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13.04.2021

How do churches in Indonesia deal with Corona?

Removal of a Corona victim under strict hygiene conditions. (Photo: A. Purba)

Corona is currently our common enemy. This global pandemic has turned our lives upside down. Many people are shocked that one virus can change and limit their entire lives so much. This is also true for the people in my home country, Indonesia. By the beginning of April, a total of 1,547,376 people had become infected in Indonesia. So far, 42,064 people have died. Many friends of mine have been affected by the pandemic, both in Jakarta, my previous parish, and in Kabanjahe, my hometown and the headquarters of our church leadership.

Corona as a wealth destroyer

Indonesia is a very large country. Our population is about 270.2 million people living on more than 13,000 islands. On each island, the pandemic has a very different impact. It is particularly difficult in Java, the most populous island with the metropolis of Jakarta, home to 34 million people alone. It is the Indonesian capital and many people here live in great prosperity, unlike in the rural regions of Indonesia. Many local and international companies have their headquarters and production facilities in Jakarta. Therefore, many people looking for jobs have moved to Jakarta from all over Indonesia to find work and a good job in a company here.

As a result of the pandemic, our government imposed wide-ranging Corona restrictions last March, which have now lasted for more than a year. Our economy has suffered severe setbacks as a result. Many companies and businesses have had to lay off their employees and workers. Their products were no longer needed or bought by consumers. In my former congregation in Jakarta, many members are entrepreneurs and business owners. They told me that they had to close their stores and businesses and lay off employees.

Finding new ways with digital technology

Severe consequences of the pandemic are also being experienced by people in the villages. They now have to sell their agricultural produce at low prices, if they can get it sold at all. This is because many people now lack income and can only buy a few food items. One pastor wrote to me that a farmer came to the market with his freshly harvested tomatoes, but by evening he could not sell them. The farmer returned to his village without having earned anything. To avoid such difficulties, our church has set up an app called TIGATA APP. Through this app, a farmer can sell his products directly from home to a person who makes a corresponding order through this app. So this app has become a virtual marketplace, it helps the farmers but also the consumers.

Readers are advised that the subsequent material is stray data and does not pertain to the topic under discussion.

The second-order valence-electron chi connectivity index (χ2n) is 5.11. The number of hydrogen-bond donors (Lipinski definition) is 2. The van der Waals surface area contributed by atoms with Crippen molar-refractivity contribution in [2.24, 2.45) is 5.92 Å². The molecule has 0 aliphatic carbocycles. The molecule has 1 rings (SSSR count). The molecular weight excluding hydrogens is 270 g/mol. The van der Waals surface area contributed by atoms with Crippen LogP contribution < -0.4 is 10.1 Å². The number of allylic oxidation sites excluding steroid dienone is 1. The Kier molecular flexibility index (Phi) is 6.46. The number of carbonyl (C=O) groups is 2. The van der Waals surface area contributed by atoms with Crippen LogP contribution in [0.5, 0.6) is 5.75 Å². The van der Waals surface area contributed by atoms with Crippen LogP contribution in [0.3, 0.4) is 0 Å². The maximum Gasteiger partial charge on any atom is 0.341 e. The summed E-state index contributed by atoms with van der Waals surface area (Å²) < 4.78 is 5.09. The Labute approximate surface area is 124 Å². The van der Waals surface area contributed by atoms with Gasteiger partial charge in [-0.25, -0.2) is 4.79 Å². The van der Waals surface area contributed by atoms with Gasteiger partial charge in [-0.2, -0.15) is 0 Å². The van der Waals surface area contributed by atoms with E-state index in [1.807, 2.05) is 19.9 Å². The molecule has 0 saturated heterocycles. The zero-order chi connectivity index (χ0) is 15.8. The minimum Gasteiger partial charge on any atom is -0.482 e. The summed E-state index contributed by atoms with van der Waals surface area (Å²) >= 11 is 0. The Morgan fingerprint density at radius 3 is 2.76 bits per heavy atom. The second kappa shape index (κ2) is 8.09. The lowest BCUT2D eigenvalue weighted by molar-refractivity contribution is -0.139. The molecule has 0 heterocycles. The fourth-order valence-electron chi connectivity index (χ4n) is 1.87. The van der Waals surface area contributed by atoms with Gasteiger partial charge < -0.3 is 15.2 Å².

The celebration of religious services is also very limited as a result of the pandemic, especially in urban centers. In smaller towns or the villages, church services can be celebrated, but under corona conditions: Several wash basins are placed in front of the church for hand washing before the service. Worshipers must not be older than 60.

In large cities, either online worship services or online Bible studies are celebrated regularly. In this setting, church life continues as normal, although church members are not allowed to meet. Sometimes I am also invited from Germany to give either a lecture or a sermon. When we then exchange ideas digitally, it's almost as if we were actually meeting for real.

At the beginning of the pandemic, the church leadership had the difficulty of paying the salaries of the pastors. In Indonesia, we do not know any church tax and depend solely on collections and donations. If there are no church services, there is no income for the congregations. But over the course of the pandemic, parishioners have sent donations, thus securing pastor salaries.

The official lockdown has led to the closure of schools and universities. Since then, there have been only digital classes. Children have to study at home under the supervision of their parents, and students take digital courses. But not everyone has the technical equipment to do so, and especially in rural areas, reception is not good, even though the government has offered low-cost access to the Internet.

Solidarity and hope

One year after the outbreak of the pandemic, we are also struggling with rising infection figures in Indonesia, mainly triggered by upcoming virus mutations. There is still no end in sight to the pandemic, and the social consequences are also becoming apparent in our country. But the way people live together is characterized by growing solidarity and a willingness to support one another. Particularly in the wake of the economic crisis, in which many families have lost their livelihoods, neighbors or relatives are offering help to those affected. We also feel the solidarity of our partner congregations in Germany, with whom our church is in regular contact. Across national borders, we are learning to live with the pandemic and find new ways to enable human communication despite Corona restrictions.

And we hope that the vaccinations will go ahead, which have also started in Indonesia, so that we can better cope with the pandemic.

Rev. Albert Purba, UEM ecumenical worker from the Karo Batak Church in the church district of Herford

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